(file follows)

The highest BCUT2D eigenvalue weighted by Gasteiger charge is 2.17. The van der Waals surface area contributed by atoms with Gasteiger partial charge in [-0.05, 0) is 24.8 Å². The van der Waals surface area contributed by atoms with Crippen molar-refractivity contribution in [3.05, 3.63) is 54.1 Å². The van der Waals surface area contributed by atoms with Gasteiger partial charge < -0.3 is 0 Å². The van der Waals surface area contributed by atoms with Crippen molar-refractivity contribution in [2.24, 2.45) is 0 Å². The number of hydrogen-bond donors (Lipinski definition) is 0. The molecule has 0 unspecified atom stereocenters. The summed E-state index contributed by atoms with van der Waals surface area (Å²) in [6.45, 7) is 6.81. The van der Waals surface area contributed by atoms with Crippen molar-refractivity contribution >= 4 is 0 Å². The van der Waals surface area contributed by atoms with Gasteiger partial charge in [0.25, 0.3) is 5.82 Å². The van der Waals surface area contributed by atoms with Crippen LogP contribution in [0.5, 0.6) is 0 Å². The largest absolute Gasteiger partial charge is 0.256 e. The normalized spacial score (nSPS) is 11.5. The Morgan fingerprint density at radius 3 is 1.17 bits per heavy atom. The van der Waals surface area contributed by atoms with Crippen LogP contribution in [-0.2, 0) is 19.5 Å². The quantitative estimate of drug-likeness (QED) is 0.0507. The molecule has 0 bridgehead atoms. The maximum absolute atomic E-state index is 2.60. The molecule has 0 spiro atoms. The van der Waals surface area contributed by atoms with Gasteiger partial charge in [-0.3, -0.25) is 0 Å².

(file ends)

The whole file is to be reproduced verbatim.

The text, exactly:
The highest BCUT2D eigenvalue weighted by Gasteiger charge is 2.17. The van der Waals surface area contributed by atoms with Gasteiger partial charge in [-0.05, 0) is 24.8 Å². The van der Waals surface area contributed by atoms with Crippen molar-refractivity contribution in [3.05, 3.63) is 54.1 Å². The van der Waals surface area contributed by atoms with Gasteiger partial charge < -0.3 is 0 Å². The van der Waals surface area contributed by atoms with Crippen molar-refractivity contribution in [2.24, 2.45) is 0 Å². The number of hydrogen-bond donors (Lipinski definition) is 0. The molecule has 0 unspecified atom stereocenters. The summed E-state index contributed by atoms with van der Waals surface area (Å²) in [6.45, 7) is 6.81. The van der Waals surface area contributed by atoms with Crippen molar-refractivity contribution >= 4 is 0 Å². The van der Waals surface area contributed by atoms with Gasteiger partial charge in [0.25, 0.3) is 5.82 Å². The van der Waals surface area contributed by atoms with Crippen LogP contribution in [0.5, 0.6) is 0 Å². The largest absolute Gasteiger partial charge is 0.256 e. The normalized spacial score (nSPS) is 11.5. The Morgan fingerprint density at radius 3 is 1.17 bits per heavy atom. The van der Waals surface area contributed by atoms with Crippen LogP contribution in [-0.2, 0) is 19.5 Å². The quantitative estimate of drug-likeness (QED) is 0.0507. The molecule has 0 bridgehead atoms. The maximum absolute atomic E-state index is 2.60. The molecule has 0 spiro atoms. The van der Waals surface area contributed by atoms with Gasteiger partial charge in [-0.3, -0.25) is 0 Å².